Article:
One group of passages, strapped to the psychiatrist’s sofa and obliged to reckon with the full exceptional force of all your favorite anecdotes and urban legends, will repeat after you, just to please you and quite hollowly, that “God is a placebo,” that you can take him if you wish (i.e., far away), but that society prefers “real medicine”—which is the new name they’ve given “suicide,” which has the same objective as therapy or pharmaceuticals but of course is usually cheaper, quicker, and less painful (and is therefore less preferable somehow).
And even the so-called doctrinally orthodox—with systematic, credal micro-divisions like a butcher’s dotted marks on the fattened calf—will also demarcate which parts of the Bible constitute the chuck or even the compost (James, Job, or Ecclesiastes) and which the filet mignon (Romans, of course).
And the worst of these so-called orthodox misinterpreters, the ideological protectionists (e.g., WhiteWalshBlog-dot-RagePorn or DiscernmentBlogger-dot-SpiritualAbuse), appear bent on proving only one single false doctrine, no matter how many texts you introduce to them (seemingly for the first time), namely, the false doctrine that “God is most certainly and without any shadow of turning a very great and cosmic asshole.” The authors desperately want this doctrine to be true, by the way, because then they won’t have to change at all in order to be just like God.
A Single Miracle Changes Everything
Yet, after all of that potential for misreading, there remains to us one miraculous passage of Scripture, that is, the whole Bible taken together, which is yet quite difficult for skeptics, doubters, and well-meaning “handlers” to dismiss, though they all make a valiant effort.
And there are also many other miracles among us. And I’m not talking exclusively about I-knew-him-blind-from-birth-yet-now-he-sees kind of miracles. I’m talking about Saul-Saul-why-do-you-persecute-me-turning-into-Paul-called-by-the-will-of-God-to-be-an-apostle-of-Christ-Jesus kind of miracles.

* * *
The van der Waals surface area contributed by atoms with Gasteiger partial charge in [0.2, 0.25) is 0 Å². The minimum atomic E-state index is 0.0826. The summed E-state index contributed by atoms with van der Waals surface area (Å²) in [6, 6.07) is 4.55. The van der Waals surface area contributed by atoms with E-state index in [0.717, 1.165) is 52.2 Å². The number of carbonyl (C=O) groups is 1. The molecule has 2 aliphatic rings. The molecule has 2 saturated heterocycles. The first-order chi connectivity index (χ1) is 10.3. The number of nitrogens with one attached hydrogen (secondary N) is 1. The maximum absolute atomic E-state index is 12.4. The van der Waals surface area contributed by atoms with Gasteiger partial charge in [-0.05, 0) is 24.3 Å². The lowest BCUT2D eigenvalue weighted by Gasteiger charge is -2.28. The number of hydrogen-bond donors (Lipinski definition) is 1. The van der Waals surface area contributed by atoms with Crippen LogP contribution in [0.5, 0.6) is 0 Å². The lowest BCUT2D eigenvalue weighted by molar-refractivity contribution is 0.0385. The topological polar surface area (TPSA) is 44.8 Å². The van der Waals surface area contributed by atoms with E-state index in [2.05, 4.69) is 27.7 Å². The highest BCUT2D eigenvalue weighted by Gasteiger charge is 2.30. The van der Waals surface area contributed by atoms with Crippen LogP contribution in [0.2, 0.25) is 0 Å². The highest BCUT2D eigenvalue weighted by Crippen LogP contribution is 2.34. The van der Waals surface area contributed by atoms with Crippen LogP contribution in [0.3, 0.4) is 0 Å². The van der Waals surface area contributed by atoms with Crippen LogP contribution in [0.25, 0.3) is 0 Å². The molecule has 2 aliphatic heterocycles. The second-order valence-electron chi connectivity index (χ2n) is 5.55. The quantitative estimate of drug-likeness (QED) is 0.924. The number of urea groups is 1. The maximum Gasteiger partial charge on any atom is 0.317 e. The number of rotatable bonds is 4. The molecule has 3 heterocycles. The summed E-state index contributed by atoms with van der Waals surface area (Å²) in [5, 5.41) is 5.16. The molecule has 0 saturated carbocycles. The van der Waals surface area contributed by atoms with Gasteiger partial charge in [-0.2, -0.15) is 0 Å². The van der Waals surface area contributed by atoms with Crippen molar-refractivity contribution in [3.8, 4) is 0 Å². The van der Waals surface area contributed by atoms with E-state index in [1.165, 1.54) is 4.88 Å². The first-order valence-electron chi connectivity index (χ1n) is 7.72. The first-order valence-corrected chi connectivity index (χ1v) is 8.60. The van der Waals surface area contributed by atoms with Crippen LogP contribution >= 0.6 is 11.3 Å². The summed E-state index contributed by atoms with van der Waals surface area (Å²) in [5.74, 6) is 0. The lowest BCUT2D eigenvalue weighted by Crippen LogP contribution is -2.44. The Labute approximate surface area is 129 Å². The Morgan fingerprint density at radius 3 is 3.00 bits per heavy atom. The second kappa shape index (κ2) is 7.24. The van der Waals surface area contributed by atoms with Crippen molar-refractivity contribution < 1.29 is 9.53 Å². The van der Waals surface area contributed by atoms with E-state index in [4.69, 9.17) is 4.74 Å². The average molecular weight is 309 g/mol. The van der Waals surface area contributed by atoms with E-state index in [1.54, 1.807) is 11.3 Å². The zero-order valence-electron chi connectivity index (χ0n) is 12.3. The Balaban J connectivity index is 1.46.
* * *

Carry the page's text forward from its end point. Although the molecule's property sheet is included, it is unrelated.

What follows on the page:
I’m talking about repentance. Repentance—that little resurrection and the opposite of suicide—is I think the greatest miracle, and it is surprisingly common, all things considered. Every vicious child of wrath who learns to gently show compassion to those who hate him is an everlasting testament to the truth of the Gospel and the peculiarity of Jesus the Messiah, and no one can deny this without bankrupting himself and all of creation.
As a consequence of believing that we have seen even one solitary miracle, there are those of us who have stopped focusing only on the other 99.99% of reality that perhaps we had made some sense of without God and His Christ (albeit a dismal, purposeless, accidental sense), and we have started focusing instead on the tiny, fleeting flicker that we can only make sense of with God and His Christ.
And from that vision (which always leads to more visions) behind the opaquely modest humility of our God, which is easily misreadable, into his perfect wisdom, fueled by an assurance of unseen things, the 99.99% of the world that had been lifeless and purposeless and completely vain separated from God then becomes imbued with the truth, life, and way of Jesus.
All of a sudden, everything points to God and His Christ, and we don’t know why we ever thought this wasn’t obvious before. Faith in Jesus turns “All is vanity”—which remains the furthest merely human philosophy can progress in the truth—into the divinely energized “All is Amen”!